–As MLB officials look to the (delayed) start of the season, suggestions need to be made for how to get the schedule back on track. One writer brings a proposal to the league office.
Commentary by Quinn Sloan
Due to the coronavirus pandemic, the MLB has postponed the start of its season indefinitely. In fact, the season has been suspended indefinitely. At the time of publication, the MLB season would be at the beginning of week three of games. However, a global pandemic has put the season on halt.
League officials are desperately looking for ways to keep the future schedule at as many games as possible. For obvious reasons, more games equal more money all across the board. This means that all parties involved are looking to condense the season.
History reveals a number of attempts to condense a season. In a lockout-shortened 2011 NBA season, teams played 16 fewer games. To even get to that number of games, back-to-back days were increased, as well as more 3-games-in-4-days stints.
However, a few alternatives come to mind.
Plans in Place
Los Angeles Dodgers infielder Justin Turner has proposed a way to get rid of extra innings after games. If a game is tied after 9 innings, the teams should play one extra inning. If after that inning the game remains tied, instill some sort of home run derby for players, Turner pleads. This would keep fans entertained as well as promote the safety of players – pitchers specifically.
It is important for the league to keep in mind the goals for restructuring the schedule. The three most important goals, as I see them, are player safety, fan enjoyment, and ticket sales. Turner’s suggestion successfully checks all three boxes.
This change would increase enjoyment – all fans love a competitive home run derby – and would decrease the number of innings played by team. As many as 11 percent of games every season go into extra innings. If the way tie games end were to be adjusted, each team would slash the number of innings they would be subject to play.
A Bold Proposal
Turner’s suggestion carries great weight. I would like to bring a further proposal to the league office – reduce the innings in each game, down to 7 per game, and get rid of extra innings in favor of a home run derby.
This is a very bold suggestion. The league has dealt in nine innings since its inception. It may not go over well at first glance. However, I propose that reducing the 2020 season down to seven innings per game would be the best strategy for the MLB.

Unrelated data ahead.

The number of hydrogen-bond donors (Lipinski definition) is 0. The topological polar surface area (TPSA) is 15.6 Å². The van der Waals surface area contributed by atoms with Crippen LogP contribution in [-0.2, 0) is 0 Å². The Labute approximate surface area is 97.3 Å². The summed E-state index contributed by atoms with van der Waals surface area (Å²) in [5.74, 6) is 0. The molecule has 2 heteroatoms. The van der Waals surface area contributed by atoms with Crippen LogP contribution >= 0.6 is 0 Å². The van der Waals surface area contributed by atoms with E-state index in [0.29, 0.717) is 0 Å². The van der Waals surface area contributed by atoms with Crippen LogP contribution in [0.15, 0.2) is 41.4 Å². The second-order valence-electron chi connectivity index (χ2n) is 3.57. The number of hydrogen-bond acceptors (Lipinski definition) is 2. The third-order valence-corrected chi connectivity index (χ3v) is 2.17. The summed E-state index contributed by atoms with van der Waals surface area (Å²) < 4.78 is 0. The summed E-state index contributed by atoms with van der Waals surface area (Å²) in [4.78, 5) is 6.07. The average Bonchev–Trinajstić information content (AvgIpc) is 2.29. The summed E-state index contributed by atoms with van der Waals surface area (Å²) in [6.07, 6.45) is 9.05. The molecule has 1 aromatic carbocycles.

If the league drops down to seven innings per game, each team could still play 162 regular-season games. However, the total number of innings would save a minimum of 324 innings played per team. That is before any extra innings, as well. This means that each team, while their schedule would show 162 games, would play the equivalent innings of 126 regular-season games, not including any extra innings.
The value of this would be immense. Pitchers would have far fewer innings on their arms, and players would have to deal with less strain on their bodies.
Furthermore, any game that ends in a tie would thus go into a home run derby. In this derby, each team would get five batters with three outs each. The team with the most home runs wins. The catch of this derby is that the pitcher must be a coach. Players can keep their arms fresh for longer, and coaches can practice throwing a derby pitch just as their players would like it.
Resistance May Respond
It would be easy for a naysayer to insist that this would become too much of an anomaly season if the number of innings changed. However, that is untrue. This season will already have an asterisk tied to it and will go down in history as different. However, all statistics are entered as
“Per 9 innings.” This means that the length of a game will not affect things like pitcher’s career ERA, or OBP.
Others may counter that fans will be less inclined to pay for a ticket to a game with only seven innings. However, this is untrue. Having seven innings means that the best players will be on the mound or in the game for a larger percentage of each game. Moreover, the games would be more competitive. Finally, the games would be shorter. This might actually increase baseball game attendance. In 2019, the average MLB baseball game was over 3 hours. If fans had to commit to a little more than two hours for a game, it may increase attendance. Fans control the ticket market, so prices may drop anyways.
The best option for the MLB is to cut down the number of innings in each game to seven, and to eliminate extra innings. The league should replace extra innings with a home run derby at the end of each game.